10. To use one example: Forgetting that a fob can be used to take open a garage door is somewhat normal (people your aunt's age grew up without fobs). Forgetting how to do it is ... same. But insisting that the wrong way to do it in the face of the evidence that it isn't working is a different--and worrying--kind of thing. (From my life). Forgetting how to make coffee in the coffee maker...that's a bit concerning. Thinking you make coffee by pouring water in the toaster...that's really bad. One of the clearest examples that helped us from a website: Forgetting where you put your car keys--relatively normal for aging. Forgetting what a car key is for...dementia. One of the other worrying signs is belligerence in the face of being corrected. Dad, you don't put water in the toaster to make coffee. YES YOU DO I HAVE DONE THIS ALL MY LIFE AND IT JUST ISN"T WORKING BECAUSE IT IS A STUPID BROKEN MODERN NOT LIKE THEY USED TO MAKE THEM COFFEE MAKER. WHIPPERSNAPPER!! I can sort of make light of it as it is 15 years or more ago that it happened. But 15 years ago...it was really difficult and scary.
  11. We hit 113º in the shade... And it IS breaking now. Down 3º in an hour. Tomorrow is set to be in the low 90s. A 25-30º swing.
  12. Jean, a lady in my neighborhood has offered to take in critters. Isn’t that great?
  13. This is a weather dome which involves the confluence of three events, each of which is extremely rare…so all three together is really odd. There’s areas of the country where you prepare for snow, or extreme heat, but this is not one of them. So if we get snow that is normal in Colorado, of course we aren’t prepared. Same with the heat. It’s almost like preparing for a tornado or a hurricane. WE prepare for earthquakes. 😏
  14. They are rare partly due to geology but partly because the cost to build vs return is very low on basements in this part of the country. Developers get a lot more ROI on a second story and have for about 30 years.
  15. Probably everything and everyone! The 5 stories is hard. But it does make a difference to hose down brick. Mea culpa for missing the 5 stories part. :0(
  16. We have people who have work to do sitting at spots all over our house. And the third rotation of families through the pool. I have told anyone I know who doesn't have AC they can come here and study. I'm not going to hostess--bring your food and beverages, feel free to swim, and don't expect a lot of convo. I have things to do, as well....but you need not roast in your apartments. Yesterday we had 16 young adults in the pool. Friends from church, son's friends...I was so happy. We came back from church and The Remnant was sitting in the AC. :0)
  17. Frances, this is what I have been told is the main reason for no-basement building. My contractor said that he was never able to recoup the cost of building a basement, whereas adding a second story was a lot less expensive as a way to add square footage. I grew up in a house with a basement (another part of the country) and it was great...only one disaster when the sprinkler system installer screwed up. But our last house's wonderful daylight basement flooded, and after $50,000 left the wallet, we were dry and waterproofed again. And we said no more basements when we moved. Our contractor also told us that concrete's waterproof nature fails after about 40 years. I had not known that. I also suspect that the earthquake-proneness of this area is another bummer for the basement situation.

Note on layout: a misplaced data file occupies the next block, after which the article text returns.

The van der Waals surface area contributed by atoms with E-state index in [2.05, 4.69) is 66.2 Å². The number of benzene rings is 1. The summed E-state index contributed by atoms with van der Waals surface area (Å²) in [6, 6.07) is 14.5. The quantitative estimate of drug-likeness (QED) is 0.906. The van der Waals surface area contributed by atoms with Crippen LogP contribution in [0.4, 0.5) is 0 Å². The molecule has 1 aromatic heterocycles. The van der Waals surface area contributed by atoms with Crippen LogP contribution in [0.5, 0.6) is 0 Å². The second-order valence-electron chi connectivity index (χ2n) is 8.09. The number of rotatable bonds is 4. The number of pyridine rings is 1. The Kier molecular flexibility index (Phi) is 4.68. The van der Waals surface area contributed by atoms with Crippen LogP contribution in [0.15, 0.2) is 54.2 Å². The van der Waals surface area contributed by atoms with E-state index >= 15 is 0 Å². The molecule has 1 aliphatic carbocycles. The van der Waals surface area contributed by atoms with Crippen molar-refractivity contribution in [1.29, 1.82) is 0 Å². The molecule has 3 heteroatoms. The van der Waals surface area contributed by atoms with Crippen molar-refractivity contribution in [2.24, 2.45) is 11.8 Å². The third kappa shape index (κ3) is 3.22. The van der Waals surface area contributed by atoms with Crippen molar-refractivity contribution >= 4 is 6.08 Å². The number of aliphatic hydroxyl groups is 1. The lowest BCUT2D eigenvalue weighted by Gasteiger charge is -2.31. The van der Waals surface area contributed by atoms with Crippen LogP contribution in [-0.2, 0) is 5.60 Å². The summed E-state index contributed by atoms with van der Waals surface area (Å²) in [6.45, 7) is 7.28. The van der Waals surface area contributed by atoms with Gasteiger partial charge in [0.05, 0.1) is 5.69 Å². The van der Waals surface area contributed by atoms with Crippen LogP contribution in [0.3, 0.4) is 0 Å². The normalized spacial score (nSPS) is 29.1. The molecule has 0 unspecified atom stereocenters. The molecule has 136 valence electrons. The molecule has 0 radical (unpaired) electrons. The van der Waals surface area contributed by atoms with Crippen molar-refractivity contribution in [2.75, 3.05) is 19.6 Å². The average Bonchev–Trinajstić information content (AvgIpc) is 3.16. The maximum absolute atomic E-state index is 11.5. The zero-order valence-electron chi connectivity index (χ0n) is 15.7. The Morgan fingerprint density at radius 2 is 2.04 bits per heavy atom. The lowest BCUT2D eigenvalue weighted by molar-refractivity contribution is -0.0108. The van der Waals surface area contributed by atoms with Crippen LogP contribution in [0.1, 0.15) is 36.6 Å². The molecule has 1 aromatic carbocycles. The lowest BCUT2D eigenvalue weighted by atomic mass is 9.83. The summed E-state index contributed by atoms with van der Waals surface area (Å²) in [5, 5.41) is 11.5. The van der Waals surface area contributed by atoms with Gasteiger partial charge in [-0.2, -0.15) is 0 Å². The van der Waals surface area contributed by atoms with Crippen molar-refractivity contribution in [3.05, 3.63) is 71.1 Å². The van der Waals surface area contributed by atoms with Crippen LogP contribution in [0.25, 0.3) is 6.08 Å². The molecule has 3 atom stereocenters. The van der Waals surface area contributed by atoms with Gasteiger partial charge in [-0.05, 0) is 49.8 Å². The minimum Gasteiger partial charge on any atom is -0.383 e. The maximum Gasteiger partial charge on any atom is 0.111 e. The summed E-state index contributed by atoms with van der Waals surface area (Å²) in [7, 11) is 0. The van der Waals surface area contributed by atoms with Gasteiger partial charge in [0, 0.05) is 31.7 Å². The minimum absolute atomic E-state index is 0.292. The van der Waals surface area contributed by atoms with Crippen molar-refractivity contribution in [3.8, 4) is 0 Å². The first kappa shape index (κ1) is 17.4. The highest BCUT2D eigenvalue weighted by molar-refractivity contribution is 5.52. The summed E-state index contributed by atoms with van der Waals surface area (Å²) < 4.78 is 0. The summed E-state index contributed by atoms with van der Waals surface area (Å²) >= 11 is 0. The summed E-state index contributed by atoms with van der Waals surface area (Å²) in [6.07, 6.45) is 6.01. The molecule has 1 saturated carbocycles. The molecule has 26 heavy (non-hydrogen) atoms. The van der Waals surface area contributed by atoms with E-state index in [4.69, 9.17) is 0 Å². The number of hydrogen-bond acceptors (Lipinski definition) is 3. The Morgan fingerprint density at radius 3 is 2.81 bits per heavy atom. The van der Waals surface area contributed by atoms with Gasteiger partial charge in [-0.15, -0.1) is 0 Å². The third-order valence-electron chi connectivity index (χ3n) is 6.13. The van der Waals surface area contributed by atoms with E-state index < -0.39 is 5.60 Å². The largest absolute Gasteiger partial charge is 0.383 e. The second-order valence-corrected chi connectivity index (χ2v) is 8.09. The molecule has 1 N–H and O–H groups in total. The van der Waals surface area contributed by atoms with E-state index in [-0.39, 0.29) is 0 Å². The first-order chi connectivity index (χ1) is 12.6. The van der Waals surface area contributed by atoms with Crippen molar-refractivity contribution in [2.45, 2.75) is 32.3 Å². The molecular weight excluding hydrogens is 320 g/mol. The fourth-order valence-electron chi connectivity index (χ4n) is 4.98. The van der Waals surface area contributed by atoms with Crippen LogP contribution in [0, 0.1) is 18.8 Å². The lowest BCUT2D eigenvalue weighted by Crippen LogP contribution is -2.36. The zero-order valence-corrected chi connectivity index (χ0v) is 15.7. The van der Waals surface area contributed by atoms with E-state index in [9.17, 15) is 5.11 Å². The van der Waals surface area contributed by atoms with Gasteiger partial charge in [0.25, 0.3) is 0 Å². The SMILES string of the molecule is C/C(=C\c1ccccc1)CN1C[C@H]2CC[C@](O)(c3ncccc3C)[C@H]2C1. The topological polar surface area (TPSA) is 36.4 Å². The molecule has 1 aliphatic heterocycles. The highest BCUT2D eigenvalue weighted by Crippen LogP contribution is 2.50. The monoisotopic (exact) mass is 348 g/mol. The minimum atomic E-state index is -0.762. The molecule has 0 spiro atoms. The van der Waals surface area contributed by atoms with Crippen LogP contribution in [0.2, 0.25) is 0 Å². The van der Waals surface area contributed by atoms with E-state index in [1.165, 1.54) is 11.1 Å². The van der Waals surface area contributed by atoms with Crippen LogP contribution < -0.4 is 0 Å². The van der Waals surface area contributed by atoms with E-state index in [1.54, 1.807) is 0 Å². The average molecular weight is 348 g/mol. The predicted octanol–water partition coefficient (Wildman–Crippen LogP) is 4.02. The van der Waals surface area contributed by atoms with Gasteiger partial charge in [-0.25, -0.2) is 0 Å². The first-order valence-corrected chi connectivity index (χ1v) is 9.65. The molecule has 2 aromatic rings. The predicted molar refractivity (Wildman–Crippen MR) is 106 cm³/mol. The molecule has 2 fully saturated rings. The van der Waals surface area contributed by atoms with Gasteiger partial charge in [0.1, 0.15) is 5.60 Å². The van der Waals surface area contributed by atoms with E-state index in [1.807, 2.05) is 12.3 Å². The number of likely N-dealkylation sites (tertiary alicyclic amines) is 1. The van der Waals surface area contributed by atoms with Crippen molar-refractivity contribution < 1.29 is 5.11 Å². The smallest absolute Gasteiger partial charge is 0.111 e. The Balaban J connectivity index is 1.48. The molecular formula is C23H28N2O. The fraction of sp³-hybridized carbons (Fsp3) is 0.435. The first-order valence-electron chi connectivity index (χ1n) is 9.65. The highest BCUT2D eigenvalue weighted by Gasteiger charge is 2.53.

18. As I mentioned upthread, DH gets A/C the minute we close on a new house. I have always thought it ridiculous ... until I didn't. Here is something to consider: the fires that burned in WA, OR, CA last year put tons and tons of ash into to air. It was difficult for many people to breathe when they were outside or relied on "natural" ventilation. (I am all in favor of natural ventilation--don't get me wrong. I prefer it...except...) A/C also provides a lot of air filtration. In our house and our cars, after last years fires, the air filters were completely shot...black. All of them had to be replaced. Better that than my lungs.
  19. They are rare partly due to geology but partly because the cost to build vs return is very low on basements in this part of the country. Developers get a lot more ROI on a second story and have for about 30 years.
  20. If you or an elderly loved one of fragile in this heat, consider getting a hotel room. One with A/C. With a little kitchenette you can eat-in if you bring some basics and aren’t too picky for two or three days. It’s a Staycation. Check room availability soon because they can go fast. Make sure elders stay hydrated. They don’t like to because it means they have to use the bathroom more and that is a lot of work for the very elderly. Gatorade might be a good idea.
  21. We have found some temperature reduction by hosing down the roof from time to time during super hot days. We also hose down the patio and pool deck. Then we curse the flippers who painted the house black. We have A/C. It is the first thing DH buys when we get a new house.